More Beach to Love

July 16, 2019 Nags Head Beach Nourishment Update

Construction has been progressing north from the submerged pipeline located near Mile Post 16 (about the 7100 block of South Virginia Dare Trail, just north of Jennette's Pier).

However, the subline near Mile Post 15 (about the 5800 block of South Virginia Dare Trail) has been repaired, and, as a result, construction has just returned to the area just south of the Village Beach Club. Work will continue to progress south for approximately another 4,000 feet; after that area has been completed, construction will return back to the subline near Mile Post 16. If you are keeping this information straight, we will issue you a beach nourishment expert certificate during your next visit to town hall! Essentially, as we've mentioned before, construction progresses 5,000 feet on each side (north and south) of a submerged line that connects to a dredge offshore. Once construction has been completed 5,000 feet in each direction, work will then move to another submerged line and the process will begin all over again. 

Installation of sand fencing and sprigging to stabilize the newly placed sand has started just south of the Juncos Street public beach access. The stabilization project will progress south to the town line at Mile Post 21 and then flip and progress north from Juncos Street.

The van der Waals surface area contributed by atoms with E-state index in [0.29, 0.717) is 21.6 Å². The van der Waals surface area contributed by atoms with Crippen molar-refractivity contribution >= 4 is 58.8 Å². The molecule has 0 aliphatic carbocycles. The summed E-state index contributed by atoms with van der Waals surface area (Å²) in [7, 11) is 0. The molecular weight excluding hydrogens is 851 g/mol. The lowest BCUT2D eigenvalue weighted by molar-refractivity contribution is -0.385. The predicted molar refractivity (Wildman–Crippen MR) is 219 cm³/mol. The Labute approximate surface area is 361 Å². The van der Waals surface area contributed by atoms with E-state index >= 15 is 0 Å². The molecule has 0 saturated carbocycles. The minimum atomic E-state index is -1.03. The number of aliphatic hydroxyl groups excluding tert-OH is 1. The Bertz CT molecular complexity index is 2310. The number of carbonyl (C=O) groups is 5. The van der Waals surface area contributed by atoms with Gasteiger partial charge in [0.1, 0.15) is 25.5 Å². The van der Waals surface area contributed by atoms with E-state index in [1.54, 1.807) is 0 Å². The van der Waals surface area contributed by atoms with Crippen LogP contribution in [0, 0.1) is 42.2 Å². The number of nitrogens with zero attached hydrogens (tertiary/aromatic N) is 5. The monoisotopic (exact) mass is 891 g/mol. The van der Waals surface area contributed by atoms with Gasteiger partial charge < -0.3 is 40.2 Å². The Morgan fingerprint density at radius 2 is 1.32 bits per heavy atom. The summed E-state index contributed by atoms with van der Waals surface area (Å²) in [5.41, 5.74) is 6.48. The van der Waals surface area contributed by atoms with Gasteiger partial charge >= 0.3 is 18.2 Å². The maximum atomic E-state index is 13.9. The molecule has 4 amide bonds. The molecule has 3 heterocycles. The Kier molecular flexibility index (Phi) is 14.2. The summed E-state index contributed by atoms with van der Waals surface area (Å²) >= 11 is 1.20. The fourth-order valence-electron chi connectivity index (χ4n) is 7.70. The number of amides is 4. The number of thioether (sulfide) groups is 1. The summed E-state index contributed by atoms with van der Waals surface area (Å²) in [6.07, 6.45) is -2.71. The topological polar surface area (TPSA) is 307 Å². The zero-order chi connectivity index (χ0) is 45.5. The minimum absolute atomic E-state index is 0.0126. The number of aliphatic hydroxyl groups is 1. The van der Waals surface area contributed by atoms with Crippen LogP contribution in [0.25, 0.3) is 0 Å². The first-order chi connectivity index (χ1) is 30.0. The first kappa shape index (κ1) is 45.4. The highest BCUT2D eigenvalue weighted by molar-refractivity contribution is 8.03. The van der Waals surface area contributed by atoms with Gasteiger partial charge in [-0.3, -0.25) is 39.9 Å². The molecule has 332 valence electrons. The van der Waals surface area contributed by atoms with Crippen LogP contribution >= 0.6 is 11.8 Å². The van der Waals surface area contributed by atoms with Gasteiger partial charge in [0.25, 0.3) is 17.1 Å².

Thanks to everyone for their patience with this project.  We'll continue to keep you updated. 

The Forrest Street public beach access near Mile Post 15.5 remains closed to parking, however pedestrians may still use the access.

Subscribe to project updates from the Town of Nags Head on their website.

July 11, 2019 Nags Head Beach Nourishment Update

Due to an issue with the submerged pipeline  (this is the pipe that carries sand from the dredge offshore up onto the beach) located near Mile Post 15 (about the 5800 block of South Virginia Dare Trail), construction has moved temporarily to a subline further south, near Mile Post 16 (about the 7100 block of South Virginia Dare Trail).

Progress will continue north from the subline near MP 16 until the MP 15 subline has been repaired.  At this time, construction plans to move back to the MP 15 subline once repairs to the pipe are completed. Then, construction will progress south for approximately another 4,000 feet until the work returns back to the subline near Mile Post 16. 

Thanks to everyone for their patience with this project. We hope that you like the new beach that has already been constructed. We'll continue to keep you updated. 

The Forrest Street public beach access near Mile Post 15.5 remains closed to parking, however pedestrians may still use the access.